Healthcare organizations increasingly face two competing goals: cut costs while also improving patient care. When it comes to cutting operating costs, that often means the IT department carries an especially heavy burden to contribute. For IT organizations that are already lean, this is a challenging endeavor.
Many look toward digitizing medical records and other information as a way to help both cut costs and improve patient care, while also becoming more efficient. This is generally a smart move, unfortunately digitizing all this information represents an enormous amount of data, and the legacy infrastructure isn’t designed to keep up.
In a recent webinar, Rainer Fuchs, former CIO of Harvard Medical School summarized the demand for storage his team faced. “When I started, we had about one terabyte of storage online. Five years later it had grown to about 50 terabytes.”
This is incredible growth, but any healthcare IT organization will say it’s not unusual. That means, one of the best opportunities to cut costs is to re-architect your storage infrastructure model to include more flexible and efficient cloud-based solutions. For those organizations that have a lot of legacy to deal with, hybrid cloud can be a particularly good choice.
Rainer gets into the nitty-gritty in the webinar, and I hope you’ll take a few minutes to listen to it and hear Rainer’s perspective on the hybrid cloud challenge and opportunity for healthcare. Here are two reasons he cites as to why hybrid cloud is the perfect solution for the unique challenges healthcare organizations face.
Hybrid cloud is flexible
This is the first thing that companies look at when considering heading to the cloud. With the as-a-service model, you can simply scale storage up and down as the need arises, so you don’t fill your data center with extra capacity you might not need for years. It also means – in a scenario that’s increasingly more likely in healthcare – that you won’t get caught light on capacity if you’re generating a lot of data, but haven’t provisioned enough.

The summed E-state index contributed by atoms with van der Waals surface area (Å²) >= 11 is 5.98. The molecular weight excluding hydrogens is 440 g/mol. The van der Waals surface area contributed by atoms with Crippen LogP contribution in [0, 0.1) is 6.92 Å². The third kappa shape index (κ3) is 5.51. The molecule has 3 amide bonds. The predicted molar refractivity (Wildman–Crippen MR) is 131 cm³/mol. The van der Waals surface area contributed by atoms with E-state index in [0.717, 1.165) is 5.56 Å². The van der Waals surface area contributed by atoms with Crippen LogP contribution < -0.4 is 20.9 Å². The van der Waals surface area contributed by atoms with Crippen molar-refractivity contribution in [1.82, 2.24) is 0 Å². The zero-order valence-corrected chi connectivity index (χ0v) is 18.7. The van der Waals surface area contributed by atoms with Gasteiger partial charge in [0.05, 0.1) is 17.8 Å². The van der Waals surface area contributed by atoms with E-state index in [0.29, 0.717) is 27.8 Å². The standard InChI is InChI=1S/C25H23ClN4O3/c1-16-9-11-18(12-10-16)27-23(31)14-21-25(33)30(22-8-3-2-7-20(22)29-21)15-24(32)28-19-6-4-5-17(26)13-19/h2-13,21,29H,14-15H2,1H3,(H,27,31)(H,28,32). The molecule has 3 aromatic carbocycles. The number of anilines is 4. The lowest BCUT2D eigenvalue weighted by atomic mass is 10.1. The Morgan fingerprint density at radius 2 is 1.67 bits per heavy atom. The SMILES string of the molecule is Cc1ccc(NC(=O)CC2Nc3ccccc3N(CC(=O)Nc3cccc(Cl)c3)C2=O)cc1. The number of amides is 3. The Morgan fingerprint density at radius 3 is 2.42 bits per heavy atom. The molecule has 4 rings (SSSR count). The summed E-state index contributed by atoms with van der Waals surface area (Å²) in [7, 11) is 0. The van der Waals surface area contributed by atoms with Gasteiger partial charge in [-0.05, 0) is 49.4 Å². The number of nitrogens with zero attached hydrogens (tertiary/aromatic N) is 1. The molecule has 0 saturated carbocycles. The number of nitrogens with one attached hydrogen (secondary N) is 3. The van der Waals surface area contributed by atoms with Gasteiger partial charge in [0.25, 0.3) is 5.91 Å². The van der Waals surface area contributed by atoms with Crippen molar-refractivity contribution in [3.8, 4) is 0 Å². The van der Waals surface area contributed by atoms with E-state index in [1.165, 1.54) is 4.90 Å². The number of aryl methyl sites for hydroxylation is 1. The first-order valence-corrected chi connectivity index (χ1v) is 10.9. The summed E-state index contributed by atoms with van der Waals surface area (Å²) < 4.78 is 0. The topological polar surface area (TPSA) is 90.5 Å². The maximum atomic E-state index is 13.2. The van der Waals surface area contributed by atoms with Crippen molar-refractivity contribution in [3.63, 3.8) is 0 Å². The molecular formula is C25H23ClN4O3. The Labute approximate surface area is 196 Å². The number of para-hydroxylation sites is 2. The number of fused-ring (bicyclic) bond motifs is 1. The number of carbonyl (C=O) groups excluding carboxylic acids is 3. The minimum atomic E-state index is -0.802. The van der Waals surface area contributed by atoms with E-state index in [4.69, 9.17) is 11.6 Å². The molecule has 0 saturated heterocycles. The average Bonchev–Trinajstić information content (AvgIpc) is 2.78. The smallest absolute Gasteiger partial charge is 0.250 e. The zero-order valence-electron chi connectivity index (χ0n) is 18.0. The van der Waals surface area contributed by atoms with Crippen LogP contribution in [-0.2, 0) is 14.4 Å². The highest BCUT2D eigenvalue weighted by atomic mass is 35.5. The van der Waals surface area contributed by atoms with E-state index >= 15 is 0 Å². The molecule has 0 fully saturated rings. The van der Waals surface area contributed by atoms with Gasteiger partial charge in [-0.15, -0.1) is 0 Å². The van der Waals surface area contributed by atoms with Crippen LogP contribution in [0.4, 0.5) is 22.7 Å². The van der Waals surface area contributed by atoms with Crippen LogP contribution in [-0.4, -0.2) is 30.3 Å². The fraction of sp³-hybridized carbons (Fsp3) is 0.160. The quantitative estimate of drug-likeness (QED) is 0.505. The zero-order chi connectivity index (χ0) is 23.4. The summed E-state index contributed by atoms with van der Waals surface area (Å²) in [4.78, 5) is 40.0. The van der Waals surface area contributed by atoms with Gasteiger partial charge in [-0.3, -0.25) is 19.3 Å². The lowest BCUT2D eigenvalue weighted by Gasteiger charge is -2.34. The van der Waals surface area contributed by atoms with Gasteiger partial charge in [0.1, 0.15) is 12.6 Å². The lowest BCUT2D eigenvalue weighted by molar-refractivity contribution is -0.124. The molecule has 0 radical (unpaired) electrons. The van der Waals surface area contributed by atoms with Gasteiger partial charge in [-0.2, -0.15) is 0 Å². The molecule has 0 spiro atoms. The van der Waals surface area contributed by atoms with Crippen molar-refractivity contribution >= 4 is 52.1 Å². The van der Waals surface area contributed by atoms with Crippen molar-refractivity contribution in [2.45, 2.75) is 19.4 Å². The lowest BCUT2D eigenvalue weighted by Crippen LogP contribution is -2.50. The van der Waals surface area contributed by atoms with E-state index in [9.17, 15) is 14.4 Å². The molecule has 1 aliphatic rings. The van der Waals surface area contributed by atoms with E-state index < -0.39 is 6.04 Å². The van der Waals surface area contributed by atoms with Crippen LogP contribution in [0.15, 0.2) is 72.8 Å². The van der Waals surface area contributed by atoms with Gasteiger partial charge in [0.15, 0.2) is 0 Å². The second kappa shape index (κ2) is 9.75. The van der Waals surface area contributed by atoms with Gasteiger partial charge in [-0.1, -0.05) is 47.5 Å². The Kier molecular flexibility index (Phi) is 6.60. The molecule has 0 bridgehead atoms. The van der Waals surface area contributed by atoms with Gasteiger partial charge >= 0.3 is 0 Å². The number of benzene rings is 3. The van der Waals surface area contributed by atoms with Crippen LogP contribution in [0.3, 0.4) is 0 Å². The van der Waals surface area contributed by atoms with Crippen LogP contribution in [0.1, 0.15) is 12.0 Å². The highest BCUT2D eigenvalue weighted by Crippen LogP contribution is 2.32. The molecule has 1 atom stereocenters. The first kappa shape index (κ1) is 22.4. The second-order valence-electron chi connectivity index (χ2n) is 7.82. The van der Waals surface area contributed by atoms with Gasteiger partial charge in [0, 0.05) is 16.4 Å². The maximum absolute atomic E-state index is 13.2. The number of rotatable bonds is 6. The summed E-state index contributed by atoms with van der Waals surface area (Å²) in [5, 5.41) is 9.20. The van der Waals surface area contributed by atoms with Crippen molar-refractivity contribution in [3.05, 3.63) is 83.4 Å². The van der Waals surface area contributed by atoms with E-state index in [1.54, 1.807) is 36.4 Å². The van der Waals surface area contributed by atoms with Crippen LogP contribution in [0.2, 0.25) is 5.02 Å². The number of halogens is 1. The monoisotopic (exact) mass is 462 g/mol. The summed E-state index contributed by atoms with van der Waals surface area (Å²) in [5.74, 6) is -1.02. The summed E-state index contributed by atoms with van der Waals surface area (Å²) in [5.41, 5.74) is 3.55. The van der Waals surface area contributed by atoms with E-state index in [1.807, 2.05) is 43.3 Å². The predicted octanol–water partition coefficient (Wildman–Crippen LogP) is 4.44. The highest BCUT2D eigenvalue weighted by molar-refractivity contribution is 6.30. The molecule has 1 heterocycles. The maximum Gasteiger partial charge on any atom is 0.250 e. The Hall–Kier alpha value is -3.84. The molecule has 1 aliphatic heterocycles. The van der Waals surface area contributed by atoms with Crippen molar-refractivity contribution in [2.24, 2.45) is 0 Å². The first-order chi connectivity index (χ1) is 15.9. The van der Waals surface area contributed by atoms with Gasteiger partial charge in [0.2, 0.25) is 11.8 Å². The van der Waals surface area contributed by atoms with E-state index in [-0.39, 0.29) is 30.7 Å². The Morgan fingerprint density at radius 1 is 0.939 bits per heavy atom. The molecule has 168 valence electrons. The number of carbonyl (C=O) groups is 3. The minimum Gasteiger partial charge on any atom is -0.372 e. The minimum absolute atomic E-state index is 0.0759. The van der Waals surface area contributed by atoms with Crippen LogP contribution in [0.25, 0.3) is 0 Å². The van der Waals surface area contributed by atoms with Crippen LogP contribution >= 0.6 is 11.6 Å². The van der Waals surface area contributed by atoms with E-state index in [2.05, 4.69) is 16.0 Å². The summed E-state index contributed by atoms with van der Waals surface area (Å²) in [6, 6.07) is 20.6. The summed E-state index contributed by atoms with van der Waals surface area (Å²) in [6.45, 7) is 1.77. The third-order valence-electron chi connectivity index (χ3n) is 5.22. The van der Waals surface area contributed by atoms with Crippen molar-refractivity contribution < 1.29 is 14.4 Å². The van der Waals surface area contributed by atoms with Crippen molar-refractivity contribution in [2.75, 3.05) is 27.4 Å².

This ability to quickly and easily add or subtract capacity with the click of a mouse frees IT from focusing on infrastructure management, and brings the focus back to optimizing app performance and providing other value – rather than “just keeping the lights on,” as Rainer puts it.
The cloud can boost security
Many organizations have come around to the fact that cloud security has improved to the point that it is at least equal to what they can accomplish on-premise. But there are still those, especially in healthcare, who think, “How can we let our sensitive data live anywhere but our own data centers?”
This is an understandable concern. Healthcare data is so sensitive it can be almost impossible to trust its security to a third party. On the other hand, the growing number of well-publicized attacks on healthcare systems and data show that keeping data on-site isn’t as secure as we like to think.
“The cloud can provide a more efficient way of securing data, or can effectively complement your existing ways of securing data,” Rainer summarized. “And at the same time improve your resiliency when it comes to cyberattacks.”
Getting to the cloud presents its own set of challenges, and it’s worth watching the entire webinar to get Rainer’s advice on how to navigate the transition – or contact us for more information. For those healthcare companies that are looking to make IT more efficient, and free it from the constant provisioning cycle – that is to say every healthcare organization – hybrid cloud can be a great solution, with the added benefit of improving your security, backup and DR along the way.
To learn more about hybrid cloud options for healthcare organizations, check out our webinar.